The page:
Trump is like God to many people, who exhibit the same sorts of belief mechanisms as fervent apologists. Jan 6 is Trump apologetics 101.
The January 6th hearings have been eye-opening and should leave no one in two minds about the hugely questionable moral behavior of Trump.
Christian theologians and apologists have one job: to maintain the primacy—the moral perfection—of both God and the Bible. Everything they do is to maintain both at the apex of reality. Such believers hold to a presupposition of the goodness of God and his awesome revelation.
Whether it be in dealing with slavery or rape in the Bible, or understanding suffering and evil in the World, one “truth” must be held: the Bible and God are untouchably awesome and simply cannot be at fault. Theology is then created to muddy the waters, claim that atheists have no right to make moral judgments, blame humans for God’s design and creation faults, and ultimately get God off the hook.
Because God cannot be anything but morally perfect.
Trump was a terrible president. But, politics aside, he was (with his lackeys) unmistakably to blame for much of the insurrection. The prime-time televised hearings have done an excellent job in communicating this, showing it to the world.
But it won’t touch the die-hard believers, which makes the stark similarities between Trump and God, or more accurately, between the die-hard supporters of Donald J. Trump and Christian apologists seem rather obvious.
Trump is their god, and cannot be budged from the zenith of political reality. Therefore, for the Trump apologist, conspiracy theories muddy the waters, whatabout-ery obfuscates by pointing at faults in others, blame is apportioned to Clinton, Obama, Biden, and, well, anybody else other than Trump. Because Trump cannot be anything but morally perfect.
This is no better witnessed than at Trump rallies—political megachurches, if you will—and no better extracted from true believers than by The Tonight Show’s Jordan Klepper:
In that must-see segment, Klepper films cognitive dissonance reduction in real-time. Like with many church-going Christians who haven’t ever read or heard arguments against God’s existence in any meaningful way, so many of these supporters “they haven’t even seen this information.”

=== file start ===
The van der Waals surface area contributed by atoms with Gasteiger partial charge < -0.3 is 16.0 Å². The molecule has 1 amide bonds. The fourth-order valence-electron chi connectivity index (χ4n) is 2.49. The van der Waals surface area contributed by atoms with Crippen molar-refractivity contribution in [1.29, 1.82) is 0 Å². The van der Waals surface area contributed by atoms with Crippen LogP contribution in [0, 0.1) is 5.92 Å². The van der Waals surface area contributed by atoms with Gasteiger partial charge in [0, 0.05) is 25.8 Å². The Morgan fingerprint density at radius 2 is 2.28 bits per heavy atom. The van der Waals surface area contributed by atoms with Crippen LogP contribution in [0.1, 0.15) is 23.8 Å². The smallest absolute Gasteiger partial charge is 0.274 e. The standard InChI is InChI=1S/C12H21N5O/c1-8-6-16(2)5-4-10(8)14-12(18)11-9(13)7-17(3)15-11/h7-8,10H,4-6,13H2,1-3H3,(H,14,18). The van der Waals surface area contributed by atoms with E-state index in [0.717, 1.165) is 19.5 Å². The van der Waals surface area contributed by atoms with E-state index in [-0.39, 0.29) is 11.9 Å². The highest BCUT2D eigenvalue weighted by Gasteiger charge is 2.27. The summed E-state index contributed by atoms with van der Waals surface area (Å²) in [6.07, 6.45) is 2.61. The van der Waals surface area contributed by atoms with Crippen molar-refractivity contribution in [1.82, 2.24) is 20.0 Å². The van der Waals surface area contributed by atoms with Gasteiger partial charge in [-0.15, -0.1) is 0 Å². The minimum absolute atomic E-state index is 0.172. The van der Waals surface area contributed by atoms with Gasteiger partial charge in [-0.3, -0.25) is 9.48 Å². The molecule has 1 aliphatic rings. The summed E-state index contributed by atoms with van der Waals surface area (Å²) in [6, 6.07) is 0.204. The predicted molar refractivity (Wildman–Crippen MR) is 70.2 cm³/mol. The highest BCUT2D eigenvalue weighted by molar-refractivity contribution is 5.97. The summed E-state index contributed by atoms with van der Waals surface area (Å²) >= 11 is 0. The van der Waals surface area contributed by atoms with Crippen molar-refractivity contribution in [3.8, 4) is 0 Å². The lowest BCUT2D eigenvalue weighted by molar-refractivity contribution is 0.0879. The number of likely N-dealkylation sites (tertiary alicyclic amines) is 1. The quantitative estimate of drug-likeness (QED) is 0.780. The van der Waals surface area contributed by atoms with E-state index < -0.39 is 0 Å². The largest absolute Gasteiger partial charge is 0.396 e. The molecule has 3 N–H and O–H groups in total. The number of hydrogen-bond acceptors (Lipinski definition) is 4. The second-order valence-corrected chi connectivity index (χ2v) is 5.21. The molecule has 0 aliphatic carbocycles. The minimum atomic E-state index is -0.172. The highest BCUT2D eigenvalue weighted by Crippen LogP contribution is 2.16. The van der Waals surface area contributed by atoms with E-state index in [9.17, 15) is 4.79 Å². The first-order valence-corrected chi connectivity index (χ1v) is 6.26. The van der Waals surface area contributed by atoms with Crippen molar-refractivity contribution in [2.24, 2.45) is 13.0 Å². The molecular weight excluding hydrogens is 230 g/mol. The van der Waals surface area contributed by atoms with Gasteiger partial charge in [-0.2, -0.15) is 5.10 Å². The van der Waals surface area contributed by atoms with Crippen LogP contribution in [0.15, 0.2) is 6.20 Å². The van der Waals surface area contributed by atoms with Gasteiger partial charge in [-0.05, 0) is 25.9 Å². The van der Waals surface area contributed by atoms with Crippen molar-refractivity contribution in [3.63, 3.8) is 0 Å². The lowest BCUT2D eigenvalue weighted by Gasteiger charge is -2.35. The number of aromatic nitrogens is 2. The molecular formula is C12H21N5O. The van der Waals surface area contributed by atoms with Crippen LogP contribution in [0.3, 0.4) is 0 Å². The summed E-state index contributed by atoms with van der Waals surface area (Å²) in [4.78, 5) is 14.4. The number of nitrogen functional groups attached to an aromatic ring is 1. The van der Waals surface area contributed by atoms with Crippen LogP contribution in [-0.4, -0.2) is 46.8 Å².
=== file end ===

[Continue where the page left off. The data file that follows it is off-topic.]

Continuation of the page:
How can we expect a Christian layperson to change their mind without them seeing or hearing about evidence or arguments against God’s existence or perfection? How can we expect a Trump loyalist to change their mind without them seeing or hearing about evidence or arguments against Trump’s perfection?
But when they do hear such information, we must remember that they only have one job: to maintain Trump at the top of the political ladder. Klepper documents all of those apologetic mechanisms that they produce—utter nonsenses—that allow them to remain Trump loyalists. It doesn’t matter that such mechanisms are epistemological drivel because they provide a function. These techniques do the job just by being anything. It doesn’t matter what these Trumpistas grasp to get them out of the river as long as it is something. Anything.
And in the cold light of day, they might not back Trump in an election, but not because they don’t believe in him (oh, my, do they ever!) but because they recognize a better political strategy that will oust Biden.
Work with focus groups gives ample evidence of this strategizing:
They give up Trump not in a sense of giving up God, but more like when an apologist is faced inexorably with the philosophical incoherence and abhorrence of hell, then becoming a Christian universalist or an open theist. Trump is still their god, maybe just not their pope. For that, they might opt for DeSantis.
The January 6th hearings might sound like the death knell for Trump as President, but the Trump zealotry is still as fervent among his most loyal supporters. And in a post-truth world where people can live inside their own echo chambers full of co-conspirators, one wonders if there is anything that can be done about that.